Nitrous, noxious, and no-nonsense harbingers of hell, marking man’s uncanny ability to wring beauty even from that designed for death and destruction, art from power, meaning from machine.
No, really, I want to see the Doof Wagon on the streets of Chicago. Don't you?
The auction closes on September 26th.
It's another beautiful September afternoon, upon which I will capitalize when Cassie and I go to a new stop on the Brews & Choos Project after work. At the moment, however, I am refactoring a large collection of classes that for unfortunate reasons don't support automated testing, and looking forward to a day of debugging my refactoring Monday.
And now, more refactoring.
Chicago's minor-league White Sox will play the New York Yankees tomorrow at a temporary 8,000-seat ballpark adjacent to the Field of Dreams in Dyersville, Iowa:
The Sox and Yankees begin a three-game series in the most unusual of locations. Thursday’s game will be played at a temporary 8,000-seat ballpark on the Dyersville farm where the Academy Award-nominated 1989 movie “Field of Dreams” was filmed.
“I was raised to embrace the history of the game,” Sox manager Tony La Russa said Tuesday. “Too often we lose parts of it. We should do a better job and we should do that.
“ ‘Field of Dreams’ is a great movie, embraces all about family and (what) the game is all about. A very special opportunity. Our guys are really excited to be there. I’ve seen some of the comments already. Should be a great day for the White Sox.”
This will be the first major-league game ever played in Iowa.
For reasons that astute readers will infer, a Men's Health article in praise of David Harbour's dad bod in Marvel's Black Widow made me feel good:
When Romanoff and her “sister,” Yelena (Florence Pugh), spring Shostakov, their fake dad, from jail and whisk him off to relative safety, he digs up his old costume from his Red Guardian days; he was a symbol of Soviet pride, Russia’s response to Captain America when Captain America was frozen beneath the Arctic. Here it is: A chance to wear his old colors again, to remember what it was like to be his country’s champion, one more time. So the film kicks off Shostakov’s suit up sequence, a superhero picture tradition where viewers watch as the protagonist gets decked out to save the day. But there’s a problem: The suit doesn’t fit.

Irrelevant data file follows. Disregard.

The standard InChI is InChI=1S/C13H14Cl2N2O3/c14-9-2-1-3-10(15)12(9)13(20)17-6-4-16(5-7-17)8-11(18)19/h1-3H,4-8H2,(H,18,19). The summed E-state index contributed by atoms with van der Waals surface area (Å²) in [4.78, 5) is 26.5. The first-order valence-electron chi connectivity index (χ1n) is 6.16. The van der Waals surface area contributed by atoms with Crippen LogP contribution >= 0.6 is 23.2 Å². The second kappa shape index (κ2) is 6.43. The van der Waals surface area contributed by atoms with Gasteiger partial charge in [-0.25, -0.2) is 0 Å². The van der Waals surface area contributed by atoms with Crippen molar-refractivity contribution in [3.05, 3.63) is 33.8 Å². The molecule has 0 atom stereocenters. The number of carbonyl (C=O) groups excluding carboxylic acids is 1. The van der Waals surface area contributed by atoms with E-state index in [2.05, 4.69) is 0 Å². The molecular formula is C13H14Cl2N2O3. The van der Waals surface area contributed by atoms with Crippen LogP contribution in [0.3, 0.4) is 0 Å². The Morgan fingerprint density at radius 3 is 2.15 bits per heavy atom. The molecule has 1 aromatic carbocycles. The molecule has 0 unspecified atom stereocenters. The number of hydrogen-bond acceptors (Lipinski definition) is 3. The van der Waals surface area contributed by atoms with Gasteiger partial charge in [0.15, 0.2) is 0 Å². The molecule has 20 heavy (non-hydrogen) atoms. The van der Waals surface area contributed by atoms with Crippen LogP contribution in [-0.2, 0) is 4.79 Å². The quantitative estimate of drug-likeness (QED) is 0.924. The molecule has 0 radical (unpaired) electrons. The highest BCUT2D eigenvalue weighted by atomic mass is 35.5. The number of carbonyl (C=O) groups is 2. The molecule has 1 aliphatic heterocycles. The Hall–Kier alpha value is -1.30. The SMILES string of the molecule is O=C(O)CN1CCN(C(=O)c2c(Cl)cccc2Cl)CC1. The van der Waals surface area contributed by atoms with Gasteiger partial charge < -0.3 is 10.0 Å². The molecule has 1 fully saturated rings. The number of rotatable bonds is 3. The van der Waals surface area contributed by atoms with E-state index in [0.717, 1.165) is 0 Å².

But his body isn’t a shortcoming, not just because he refuses to see himself as “less than” for rocking a dad bod, but because the film doesn’t see him that way, either. It’s true that his love handles make up the meat of a few one-liners, particularly after he suits up. But it’s also true that, chub or no, Shostakov is still as strong as a bear, and about as hairy, too....
Black Widow makes his appearance attractive. Shostakov might be an over the hill bozo and a relic of bygone age, but he’s still hot stuff. He knows it. Now, the rest of us do, too.
Yes to all of that.
Yesterday, I went to a movie theater for the first time since 26 January 2020—a gap of 545 days. The movie? Black Widow. You have to watch MCU films on a big screen before watching them at home, really.
I'm also glad the last film I saw in theaters was The Gentlemen, a fun Guy Ritchie romp through London.
Other than the woman a couple rows back who kept coughing (!!!), I thoroughly enjoyed returning to a theater. After, I stopped for a crepe at the local Crêperie, where I last ate almost a year ago.
We're so close to getting back to normal. Come on, red states.
We have gloomy, misty weather today, keeping us mostly inside. Cassie has let me know how bored she is, so in the next few minutes we'll brave the spitting fog and see if anyone else has made it to the dog park.
All right, off to the damp dog park.